Three Approaches for Integrating Human Rights into Corporate Risk Registers

Photo by it:utah778 on iStock

February 27, 2024
  • Ouida Chichester portrait

    Ouida Chichester

    Director, Energy, Extractives, Transport, and Industrials, BSR

  • Kayla Winarsky McKenzie portrait

    Kayla Winarsky McKenzie

    Associate Director, Human Rights, BSR

  • Kelly Metcalf portrait

    Kelly Metcalf

    Manager, Human Rights, BSR

Key Points

  • Integrating human rights risks into a corporate risk register is a tactic that companies can use to identify human rights risks in their operations as mandated by emerging regulations.
  • While risk registers present an opportunity to identify human rights risks, they also present challenges due to their historical focus on risks to business.
  • BSR outlines three approaches—of varying levels of intensity—to ensure that risk registers effectively measure human rights risks.
  • Regardless of the approach selected, it is essential to evaluate risks to people, not only risks to business, in company risk management procedures, including risk registers.

As emerging regulations seek to mandate that companies implement risk-based human rights due diligence, it is increasingly critical that companies identify human rights risks in their operations. One such opportunity is through including human rights risks in Enterprise Risk Management (ERM) systems, most notably through the corporate risk register.

A risk register is a tool that is used to identify potential risks that could affect a project. While risk registers present an opportunity to ensure that human rights issues are identified and assessed—and can lead to further corporate respect for human rights—they also present some inherent challenges due to their nature and historical function.

The Challenge 

A fundamental challenge to integrating human rights into both ERM broadly, and risk registers specifically, is that ERM—by definition— focuses on risks to the business rather than harms to people, which is a critical lens for assessing human rights under the UN Guiding Principles on Business and Human Rights (UNGPs). It follows that traditional risk registers are not set up to evaluate human rights risks from a ‘risks to people’ point of view.

Given this focus on risks to business, leveraging traditional risk register criteria (e.g. legal risks, economic risks, etc.) is not the most effective way to measure risks to people. Rather, further action must be taken to ensure that human rights risks are being captured from a ‘risks to people perspective’ and not only when and if those risks also pose a risk to the business.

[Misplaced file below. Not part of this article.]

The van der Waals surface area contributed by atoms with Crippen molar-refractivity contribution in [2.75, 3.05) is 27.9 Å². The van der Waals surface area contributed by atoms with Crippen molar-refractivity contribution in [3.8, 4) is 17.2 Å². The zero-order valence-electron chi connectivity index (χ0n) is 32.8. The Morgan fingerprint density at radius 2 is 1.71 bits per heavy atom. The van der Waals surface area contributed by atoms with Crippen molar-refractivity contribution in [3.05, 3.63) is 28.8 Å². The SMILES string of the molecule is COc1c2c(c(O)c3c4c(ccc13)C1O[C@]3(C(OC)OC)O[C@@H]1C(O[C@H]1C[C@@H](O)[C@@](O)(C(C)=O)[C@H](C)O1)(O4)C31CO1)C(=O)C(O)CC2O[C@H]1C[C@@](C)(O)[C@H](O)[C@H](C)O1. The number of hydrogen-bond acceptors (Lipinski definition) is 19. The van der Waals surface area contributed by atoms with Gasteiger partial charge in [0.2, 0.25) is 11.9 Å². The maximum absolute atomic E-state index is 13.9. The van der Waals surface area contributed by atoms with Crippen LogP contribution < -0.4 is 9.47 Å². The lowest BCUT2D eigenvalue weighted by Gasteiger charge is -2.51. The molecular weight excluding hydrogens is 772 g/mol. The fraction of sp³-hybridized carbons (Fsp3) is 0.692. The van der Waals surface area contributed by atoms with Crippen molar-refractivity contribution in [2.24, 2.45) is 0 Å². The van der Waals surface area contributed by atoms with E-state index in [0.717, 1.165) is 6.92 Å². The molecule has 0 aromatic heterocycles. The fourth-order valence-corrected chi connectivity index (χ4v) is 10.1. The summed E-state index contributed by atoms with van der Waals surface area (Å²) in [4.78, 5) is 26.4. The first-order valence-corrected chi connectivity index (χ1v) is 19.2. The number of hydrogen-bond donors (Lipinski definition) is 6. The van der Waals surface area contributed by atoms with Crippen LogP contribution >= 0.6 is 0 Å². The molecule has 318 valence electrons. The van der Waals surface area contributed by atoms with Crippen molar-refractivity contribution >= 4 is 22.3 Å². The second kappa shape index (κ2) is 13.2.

Three Approaches 

To begin ensuring that risk registers effectively measure risks to people and that human rights risks can emerge with adequate gravitas, BSR outlines three potential approaches: 

1) Maintain a traditional risk register but strengthen language on impacts to people in the risk and consequence descriptions. 

This approach is largely consistent with a traditional risk register but allows for the integration of human rights risk and impact through lighter touch edits. It will entail ensuring that each relevant category provides context on how it impacts people, and that consequences are framed to clearly capture these impacts, not just risk to business, when considering the severity of a topic or risk.

2) Update a traditional risk register to include a new category dedicated specifically to risks and impacts to people. 

This approach requires more significant edits to the traditional risk register. In addition to the edits in approach one, this will also entail creating a new category of risks to people. While traditional risk registers often include a column for stakeholders that assesses how risks to stakeholders emerge as business risks, this new column would focus specifically on how each risk will impact people outside of business impacts. If a risk comes up low across business consequence categories, like financial or legal risk, it still has an opportunity to come up high when considering how it impacts people.

This approach will also involve creating new consequence descriptions focused on impacts to people/human rights. In alignment with the UNGPs, this should consider how many people may be impacted (scope), how severe the impact may be (scale), and if the impact is remediable.